Probably they just split the difference between bending the limit on the maximum and the optimal load. The 18pF value is also very common, so maybe they had it in stock.
The likely consequences of exceeding the datasheet maximum for the MCU by a small amount is that some small percentage of units may fail to start oscillating at temperature extremes (where the gm of the amplifier is low). Since this is just an evaluation board, not a commercial product, nobody really cares that much. Using a different value from the optimal load for the crystal will cause a slight systemic error in the oscillation frequency. Again, probably not all that important.
Of course the crystal oscillation frequency will change with temperature, but the amount of change should be in line with the specifications of the crystal. A possible non-temperature-related drift can occur from exceeding the maximum drive power of the crystal, which can be rather small for some types of crystal, but in this case is specified to be very reasonable (less than 50uW).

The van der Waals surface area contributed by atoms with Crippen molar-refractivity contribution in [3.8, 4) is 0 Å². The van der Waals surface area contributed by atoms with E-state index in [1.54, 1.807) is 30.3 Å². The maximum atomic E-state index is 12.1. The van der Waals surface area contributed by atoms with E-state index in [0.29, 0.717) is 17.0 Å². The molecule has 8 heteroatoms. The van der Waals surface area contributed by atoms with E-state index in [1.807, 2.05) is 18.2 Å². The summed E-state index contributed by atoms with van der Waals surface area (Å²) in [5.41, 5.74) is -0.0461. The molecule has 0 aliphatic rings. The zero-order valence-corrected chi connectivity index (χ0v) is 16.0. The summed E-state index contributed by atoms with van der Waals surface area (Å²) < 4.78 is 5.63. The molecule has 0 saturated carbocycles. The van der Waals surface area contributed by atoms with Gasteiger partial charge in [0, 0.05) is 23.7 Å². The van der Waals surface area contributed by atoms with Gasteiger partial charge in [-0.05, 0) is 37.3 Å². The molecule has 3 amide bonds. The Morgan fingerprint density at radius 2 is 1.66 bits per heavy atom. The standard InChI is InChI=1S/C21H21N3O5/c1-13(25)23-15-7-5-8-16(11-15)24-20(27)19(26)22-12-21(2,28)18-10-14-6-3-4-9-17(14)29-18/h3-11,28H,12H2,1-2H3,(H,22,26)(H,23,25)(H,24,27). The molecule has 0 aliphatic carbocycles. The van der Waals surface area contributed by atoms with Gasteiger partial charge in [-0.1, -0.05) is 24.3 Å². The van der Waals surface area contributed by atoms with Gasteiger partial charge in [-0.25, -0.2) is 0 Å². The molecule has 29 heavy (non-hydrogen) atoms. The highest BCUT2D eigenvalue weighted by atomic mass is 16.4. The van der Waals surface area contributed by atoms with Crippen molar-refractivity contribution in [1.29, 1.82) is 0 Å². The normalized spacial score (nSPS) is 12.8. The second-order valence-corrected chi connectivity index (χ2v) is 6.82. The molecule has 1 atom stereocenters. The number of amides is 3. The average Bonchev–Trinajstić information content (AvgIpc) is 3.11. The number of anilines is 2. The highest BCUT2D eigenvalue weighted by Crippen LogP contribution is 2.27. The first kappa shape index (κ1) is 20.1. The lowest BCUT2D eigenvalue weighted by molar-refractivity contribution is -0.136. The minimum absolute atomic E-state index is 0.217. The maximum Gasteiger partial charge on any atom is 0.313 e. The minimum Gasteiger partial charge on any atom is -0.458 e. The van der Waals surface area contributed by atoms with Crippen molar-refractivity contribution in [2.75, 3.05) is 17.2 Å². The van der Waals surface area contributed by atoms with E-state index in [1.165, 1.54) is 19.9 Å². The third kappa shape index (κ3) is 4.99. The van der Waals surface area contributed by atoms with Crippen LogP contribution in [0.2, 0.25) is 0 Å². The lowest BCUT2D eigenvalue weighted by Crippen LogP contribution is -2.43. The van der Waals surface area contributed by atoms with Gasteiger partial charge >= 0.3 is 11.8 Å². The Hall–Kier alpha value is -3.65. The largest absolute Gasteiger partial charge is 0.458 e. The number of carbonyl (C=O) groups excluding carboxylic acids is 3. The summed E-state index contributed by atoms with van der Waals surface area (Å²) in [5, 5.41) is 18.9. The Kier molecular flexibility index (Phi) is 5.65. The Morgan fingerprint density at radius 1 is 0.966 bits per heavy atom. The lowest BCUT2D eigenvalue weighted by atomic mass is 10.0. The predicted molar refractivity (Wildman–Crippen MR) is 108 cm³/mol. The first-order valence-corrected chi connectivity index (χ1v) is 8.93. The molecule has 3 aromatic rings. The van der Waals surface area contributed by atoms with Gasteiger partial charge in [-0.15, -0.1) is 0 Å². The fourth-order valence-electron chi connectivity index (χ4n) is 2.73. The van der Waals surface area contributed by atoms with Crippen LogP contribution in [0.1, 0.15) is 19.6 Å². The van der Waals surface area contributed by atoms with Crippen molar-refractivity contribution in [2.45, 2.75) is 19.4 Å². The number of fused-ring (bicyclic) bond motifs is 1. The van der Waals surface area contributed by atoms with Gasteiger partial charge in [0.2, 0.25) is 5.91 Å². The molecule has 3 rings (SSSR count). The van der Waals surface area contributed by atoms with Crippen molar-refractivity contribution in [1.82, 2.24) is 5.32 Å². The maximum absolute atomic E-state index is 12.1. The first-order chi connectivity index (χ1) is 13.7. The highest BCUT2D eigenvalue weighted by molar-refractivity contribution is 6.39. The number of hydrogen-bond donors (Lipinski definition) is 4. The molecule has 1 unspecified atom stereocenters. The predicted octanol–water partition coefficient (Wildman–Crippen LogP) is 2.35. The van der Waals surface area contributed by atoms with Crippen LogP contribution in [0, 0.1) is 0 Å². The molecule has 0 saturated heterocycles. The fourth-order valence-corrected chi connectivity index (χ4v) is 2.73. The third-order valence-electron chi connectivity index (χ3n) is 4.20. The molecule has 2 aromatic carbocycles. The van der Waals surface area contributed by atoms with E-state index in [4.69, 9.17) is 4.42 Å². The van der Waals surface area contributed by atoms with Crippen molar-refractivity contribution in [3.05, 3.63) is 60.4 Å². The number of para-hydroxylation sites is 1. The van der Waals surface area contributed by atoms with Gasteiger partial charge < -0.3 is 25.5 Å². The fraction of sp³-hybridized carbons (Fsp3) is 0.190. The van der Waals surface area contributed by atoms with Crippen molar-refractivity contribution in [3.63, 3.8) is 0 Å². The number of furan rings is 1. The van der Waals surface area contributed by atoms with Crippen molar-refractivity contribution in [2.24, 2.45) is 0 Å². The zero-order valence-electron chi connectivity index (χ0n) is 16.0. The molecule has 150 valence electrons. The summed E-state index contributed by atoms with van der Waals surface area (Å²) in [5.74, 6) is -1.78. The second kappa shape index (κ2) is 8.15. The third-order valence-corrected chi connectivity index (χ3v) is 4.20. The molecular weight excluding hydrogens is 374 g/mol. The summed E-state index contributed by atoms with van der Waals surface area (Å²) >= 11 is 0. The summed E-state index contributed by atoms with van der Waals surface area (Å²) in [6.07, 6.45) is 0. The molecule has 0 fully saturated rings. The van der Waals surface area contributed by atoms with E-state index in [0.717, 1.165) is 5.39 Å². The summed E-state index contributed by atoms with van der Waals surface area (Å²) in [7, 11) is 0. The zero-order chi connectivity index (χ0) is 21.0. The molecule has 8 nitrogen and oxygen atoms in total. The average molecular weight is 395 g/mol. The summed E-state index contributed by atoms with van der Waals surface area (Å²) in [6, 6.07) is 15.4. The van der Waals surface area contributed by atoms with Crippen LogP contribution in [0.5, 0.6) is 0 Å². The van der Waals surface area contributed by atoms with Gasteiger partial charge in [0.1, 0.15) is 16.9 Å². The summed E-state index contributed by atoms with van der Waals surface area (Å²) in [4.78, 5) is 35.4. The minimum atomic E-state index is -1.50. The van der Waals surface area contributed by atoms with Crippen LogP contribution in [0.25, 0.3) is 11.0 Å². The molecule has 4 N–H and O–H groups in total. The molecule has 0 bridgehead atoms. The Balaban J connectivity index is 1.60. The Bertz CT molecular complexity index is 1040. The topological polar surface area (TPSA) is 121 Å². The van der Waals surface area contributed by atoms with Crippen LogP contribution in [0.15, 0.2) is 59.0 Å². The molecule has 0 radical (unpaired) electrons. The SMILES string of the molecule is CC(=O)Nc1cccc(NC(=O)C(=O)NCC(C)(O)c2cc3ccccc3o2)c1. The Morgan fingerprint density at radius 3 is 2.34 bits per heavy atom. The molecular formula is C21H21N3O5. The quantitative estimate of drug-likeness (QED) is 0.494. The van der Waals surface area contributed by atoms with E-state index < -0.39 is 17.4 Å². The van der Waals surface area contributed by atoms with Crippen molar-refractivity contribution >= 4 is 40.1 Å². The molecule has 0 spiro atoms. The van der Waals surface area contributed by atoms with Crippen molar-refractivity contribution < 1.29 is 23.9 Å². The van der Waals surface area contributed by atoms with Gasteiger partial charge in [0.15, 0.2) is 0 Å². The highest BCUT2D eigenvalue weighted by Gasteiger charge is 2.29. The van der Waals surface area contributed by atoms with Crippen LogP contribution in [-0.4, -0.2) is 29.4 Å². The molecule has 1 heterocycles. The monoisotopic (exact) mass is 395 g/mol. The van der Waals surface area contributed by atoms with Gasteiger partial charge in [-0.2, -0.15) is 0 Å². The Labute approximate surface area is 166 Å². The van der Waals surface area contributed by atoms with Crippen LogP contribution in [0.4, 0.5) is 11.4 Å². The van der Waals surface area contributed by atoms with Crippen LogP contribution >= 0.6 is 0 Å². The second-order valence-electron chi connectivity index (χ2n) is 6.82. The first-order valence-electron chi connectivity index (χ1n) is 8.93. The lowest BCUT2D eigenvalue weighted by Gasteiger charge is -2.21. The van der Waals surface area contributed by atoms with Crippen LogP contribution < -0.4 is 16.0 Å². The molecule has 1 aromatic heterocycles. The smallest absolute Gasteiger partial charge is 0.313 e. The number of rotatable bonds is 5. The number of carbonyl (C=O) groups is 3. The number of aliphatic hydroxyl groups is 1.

I must say that the specifications for the oscillator section of that chip are quite excellent in terms of how complete they are. Usually the specs are vague and seem more aimed at deflecting blame. Who is the manufacturer of that particular ARM chip? Looks a bit like Freescale's datasheet format.